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Faires, Not Fairs, The Robin Hood Kind

darrylg@lakevillejournal.com
A parade of performers marched around the grounds of the Robin Hood Springtime Festival on Saturday, May 31. Photo by Darryl Gangloff

I have been attending Renaissance faires for more than a decade, and I was thrilled to discover one in Connecticut running right now.

My wife, Kayla, and I visited the Robin Hood Springtime Festival in Guilford for the first time last weekend, and I was thoroughly impressed. As I walked through the gates, I was immediately transported back in time to Nottingham and Sherwood Forest.

Robin Hood himself brazenly walked by his wanted posters to welcome us to his festival. He even posed for photos with youngsters who were wearing his familiar green hat and carrying a bow. In fact, all of the citizens of the shire were incredibly friendly.

The size of the fairgrounds is perfect — not too big, not too small. After our first lap, we quickly learned the lay of the land and could enjoy the event without opening our map every few minutes.

Our first stop was the Garden of Eatin’ food tents. The classic turkey leg was on the menu, but I couldn’t pass up a bowl of macaroni and cheese with bacon and pulled pork. It was delicious. We also purchased a glass root beer bottle that not only acted as a great souvenir, but allowed us to receive free and discounted refills.

I was pleased to see so much ample seating under tents, helping attendees to get out of the sun, enjoy their meal and watch people walk by in wonderful costumes (you can rent an outfit if you’d like). The Thunderhouse Tavern always has talented musicians performing on a stage — in fact, bands of all sizes keep the music going constantly at various locations throughout the faire.

Next we decided to browse the tents with vendors selling their wares, such as garden statues, flowers, clothes, leather goods, armor and swords (both real and fake), incense, herbs, jewelry, art and more.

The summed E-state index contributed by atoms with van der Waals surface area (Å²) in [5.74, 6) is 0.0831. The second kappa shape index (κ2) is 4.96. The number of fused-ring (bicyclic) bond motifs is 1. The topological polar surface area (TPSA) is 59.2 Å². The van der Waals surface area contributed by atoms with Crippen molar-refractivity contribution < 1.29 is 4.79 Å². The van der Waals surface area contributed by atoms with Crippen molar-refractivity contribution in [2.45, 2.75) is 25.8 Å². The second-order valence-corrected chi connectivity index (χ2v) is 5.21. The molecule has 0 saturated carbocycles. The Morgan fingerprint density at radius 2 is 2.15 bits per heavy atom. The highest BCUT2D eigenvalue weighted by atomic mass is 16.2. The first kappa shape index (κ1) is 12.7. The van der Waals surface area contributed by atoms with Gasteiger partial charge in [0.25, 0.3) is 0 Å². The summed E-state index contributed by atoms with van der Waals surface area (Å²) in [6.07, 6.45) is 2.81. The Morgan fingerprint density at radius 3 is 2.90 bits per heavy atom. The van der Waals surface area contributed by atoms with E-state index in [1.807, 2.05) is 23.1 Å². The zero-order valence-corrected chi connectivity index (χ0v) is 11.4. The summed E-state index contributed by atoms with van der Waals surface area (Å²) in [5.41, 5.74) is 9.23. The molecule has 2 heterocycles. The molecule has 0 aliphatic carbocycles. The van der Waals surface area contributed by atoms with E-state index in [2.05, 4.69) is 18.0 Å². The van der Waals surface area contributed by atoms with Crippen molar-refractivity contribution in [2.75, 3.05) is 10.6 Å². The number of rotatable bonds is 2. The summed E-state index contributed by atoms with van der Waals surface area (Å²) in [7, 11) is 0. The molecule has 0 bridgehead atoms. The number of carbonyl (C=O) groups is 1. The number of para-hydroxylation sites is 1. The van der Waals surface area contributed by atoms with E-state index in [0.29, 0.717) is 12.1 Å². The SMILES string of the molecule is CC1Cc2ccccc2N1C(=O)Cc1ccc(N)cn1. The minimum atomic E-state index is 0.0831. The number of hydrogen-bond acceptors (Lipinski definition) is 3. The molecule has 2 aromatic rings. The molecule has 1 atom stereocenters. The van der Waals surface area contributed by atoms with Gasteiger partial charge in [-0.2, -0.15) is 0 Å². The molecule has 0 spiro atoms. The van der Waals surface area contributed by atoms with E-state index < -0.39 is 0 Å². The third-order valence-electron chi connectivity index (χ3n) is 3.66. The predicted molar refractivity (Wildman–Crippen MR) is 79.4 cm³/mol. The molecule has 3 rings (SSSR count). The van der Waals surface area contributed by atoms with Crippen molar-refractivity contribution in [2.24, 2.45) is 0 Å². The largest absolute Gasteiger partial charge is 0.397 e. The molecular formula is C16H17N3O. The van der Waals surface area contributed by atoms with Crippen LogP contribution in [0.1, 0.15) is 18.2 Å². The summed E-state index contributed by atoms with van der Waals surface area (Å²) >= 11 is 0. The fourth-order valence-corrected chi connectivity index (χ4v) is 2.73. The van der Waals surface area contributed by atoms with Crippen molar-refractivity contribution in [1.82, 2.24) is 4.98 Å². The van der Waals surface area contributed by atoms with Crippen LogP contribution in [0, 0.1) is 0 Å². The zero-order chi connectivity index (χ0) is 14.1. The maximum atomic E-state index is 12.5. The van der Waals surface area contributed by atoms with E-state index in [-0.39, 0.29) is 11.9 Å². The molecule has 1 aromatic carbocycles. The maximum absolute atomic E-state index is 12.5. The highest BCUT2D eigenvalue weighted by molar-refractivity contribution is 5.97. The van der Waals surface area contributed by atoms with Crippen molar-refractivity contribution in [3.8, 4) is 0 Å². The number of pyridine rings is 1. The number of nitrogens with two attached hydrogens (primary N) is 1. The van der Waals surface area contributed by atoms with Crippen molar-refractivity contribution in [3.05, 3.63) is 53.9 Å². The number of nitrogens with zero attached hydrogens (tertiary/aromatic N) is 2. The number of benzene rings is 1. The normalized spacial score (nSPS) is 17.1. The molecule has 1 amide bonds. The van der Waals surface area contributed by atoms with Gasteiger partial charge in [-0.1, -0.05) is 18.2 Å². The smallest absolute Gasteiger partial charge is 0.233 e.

The festival offers ample entertainment opportunities. You can ride a donkey, get a psychic reading or pose for a photo. You can get your hair braided or your face painted or choose some henna body art. You can also try your hand at archery or darts, or throw daggers and javelins.

There are all sorts of shows to watch, which are held on various stages throughout the day. Luckily, the stages are very close to each other, so you can move between them quickly. Acts include a juggler, a sword-swallower, a freak show (both bizarre and entertaining) and armored combat. My favorite show was Gail Mirabella and her Dynamo Dogs; the animals seem to defy gravity as they soar through hoops.

The faire is a family-friendly event — both children and adults can find something to enjoy. We went on “Once Upon a Time” day, and the fairground was filled with youngsters dressed as princesses and fairies.

June 7 and 8 is the final weekend for the festival. I highly suggest making a day trip to meet Robin Hood and his Merry Men before they pack up the tents. Also, be sure to mark your calendar for the Connecticut Renaissance Faire, which will be held in Norwich on weekends and Columbus Day from Sept. 27 to Oct. 26.

The Robin Hood Springtime Festival will be held in Guilford on June 7 and 8 from 11 a.m. to 7 p.m. Tickets cost $16 for ages 16 and up; $10 for ages 7 to 15; and free for ages 6 and under. For information, go to www.robinhoodsfaire.com or call 860-478-5954.